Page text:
Use this URL to cite or link to this record in EThOS: http://ethos.bl.uk/OrderDetails.do?uin=uk.bl.ethos.538362
Title: Systematic analysis of genomic alterations in prostate cancer
Author: Mao, Xueying
Awarding Body: Queen Mary, University of London
Current Institution: Queen Mary, University of London
Date of Award: 2011
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Abstract:
Prostate cancer is the most common male cancer in Western countries. The genetic mechanism underlying its initiation and progression is still unclear. The aim of this project was to identify novel genomic changes in prostate cancer and the underlying genetic mechanisms of prostate carcinogenesis using a high-resolution genome-wide analysis approach. Firstly, three prostate cancer cell lines, thirty-two UK and thirty-nine Chinese prostate cancer clinical samples were analysed using Affymetrix’s SNP microarrays (500K and array 6.0). Most of the common genomic changes observed in these samples are the same as those found in previous studies. Among the common genomic alterations, ERG rearrangements were also detected in 6/10 circulating tumour cell samples by flouroscence in situ hybridisation (FISH). Interestingly, loss of 21q22 and PTEN deletion, which were commonly found in Western prostate cancer, were rarely detected in the Chinese samples. This was further evaluated and comfirmed by FISH and immunohistochemistry analyses on UK and Chinese prostate cancer tissue microarrays and reverse transcript polymerase chain reaction (RT-PCR) analysis of TMPRSS2:ERG fusion transcripts in 48 UK and 66 Chinese fresh frozen cases (p<0.001). Subsequently, I identified a difference in the AR CAG repeat length polymorphism between UK and Chinese samples. This genetic disparity indicates differential distribution of causative/protective factors in these two populations. To study chromosome rearrangements and fusion genes, I developed a high-resolution karyotype approach to fully karyotype three cell lines, and identified five potential genomic fusions. Genomic fusion sequence of MAMDC1:SCL25A21 was identified, but the expected fusion transcript could not be detected by RT-PCR. As metaphase spreads are difficult to make in prostate cancer clinical samples, I used a common breakpoint identification approach and identified many frequently truncated genes. During this study, I observed extensive intratumour heterogeneity, which reflects genomic instability in prostate cancer. Therefore, I investigated the involvement of genomic instability in human cancers through genomic analysis of four 2N cancer cell lines.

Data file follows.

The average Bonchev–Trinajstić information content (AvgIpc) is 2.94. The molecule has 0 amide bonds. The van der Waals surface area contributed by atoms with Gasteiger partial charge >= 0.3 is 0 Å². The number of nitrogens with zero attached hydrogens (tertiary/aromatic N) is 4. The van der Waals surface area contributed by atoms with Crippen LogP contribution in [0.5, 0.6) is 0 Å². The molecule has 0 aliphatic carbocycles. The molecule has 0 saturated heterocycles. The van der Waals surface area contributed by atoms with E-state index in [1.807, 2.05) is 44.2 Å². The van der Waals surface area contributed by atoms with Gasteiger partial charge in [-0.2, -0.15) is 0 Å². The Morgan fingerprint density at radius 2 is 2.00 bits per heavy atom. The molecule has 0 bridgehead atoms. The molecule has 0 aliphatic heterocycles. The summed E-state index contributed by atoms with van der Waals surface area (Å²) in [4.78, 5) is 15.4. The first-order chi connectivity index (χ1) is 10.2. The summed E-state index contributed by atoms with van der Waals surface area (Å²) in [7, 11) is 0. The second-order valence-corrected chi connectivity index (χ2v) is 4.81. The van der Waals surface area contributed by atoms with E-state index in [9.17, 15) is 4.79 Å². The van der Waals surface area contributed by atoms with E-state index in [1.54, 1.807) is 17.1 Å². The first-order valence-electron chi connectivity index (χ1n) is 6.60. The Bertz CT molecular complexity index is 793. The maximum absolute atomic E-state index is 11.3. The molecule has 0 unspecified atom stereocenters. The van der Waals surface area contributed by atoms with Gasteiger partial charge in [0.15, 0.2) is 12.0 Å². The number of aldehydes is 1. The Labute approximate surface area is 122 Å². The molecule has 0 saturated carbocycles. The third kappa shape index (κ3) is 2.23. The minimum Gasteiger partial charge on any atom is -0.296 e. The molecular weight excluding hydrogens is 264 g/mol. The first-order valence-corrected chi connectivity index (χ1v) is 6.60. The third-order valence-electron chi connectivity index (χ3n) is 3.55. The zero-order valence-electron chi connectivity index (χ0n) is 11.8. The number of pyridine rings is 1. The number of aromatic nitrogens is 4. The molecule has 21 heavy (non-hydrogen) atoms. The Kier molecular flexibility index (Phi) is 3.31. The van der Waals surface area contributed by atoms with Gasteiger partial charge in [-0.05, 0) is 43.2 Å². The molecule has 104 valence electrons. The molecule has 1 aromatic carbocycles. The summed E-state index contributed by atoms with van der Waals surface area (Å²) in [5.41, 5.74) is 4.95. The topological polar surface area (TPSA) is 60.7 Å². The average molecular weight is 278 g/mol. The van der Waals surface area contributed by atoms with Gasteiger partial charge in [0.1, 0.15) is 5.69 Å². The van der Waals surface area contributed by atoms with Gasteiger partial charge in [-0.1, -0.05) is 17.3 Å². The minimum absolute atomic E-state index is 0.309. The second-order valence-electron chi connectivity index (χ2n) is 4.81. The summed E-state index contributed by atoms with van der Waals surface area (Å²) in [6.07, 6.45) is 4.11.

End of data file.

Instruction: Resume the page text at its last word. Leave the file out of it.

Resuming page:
Supervisor: Not available Sponsor: Not available
Qualification Name: Thesis (Ph.D.) Qualification Level: Doctoral
EThOS ID: uk.bl.ethos.538362  DOI: Not available
Keywords: Medicine
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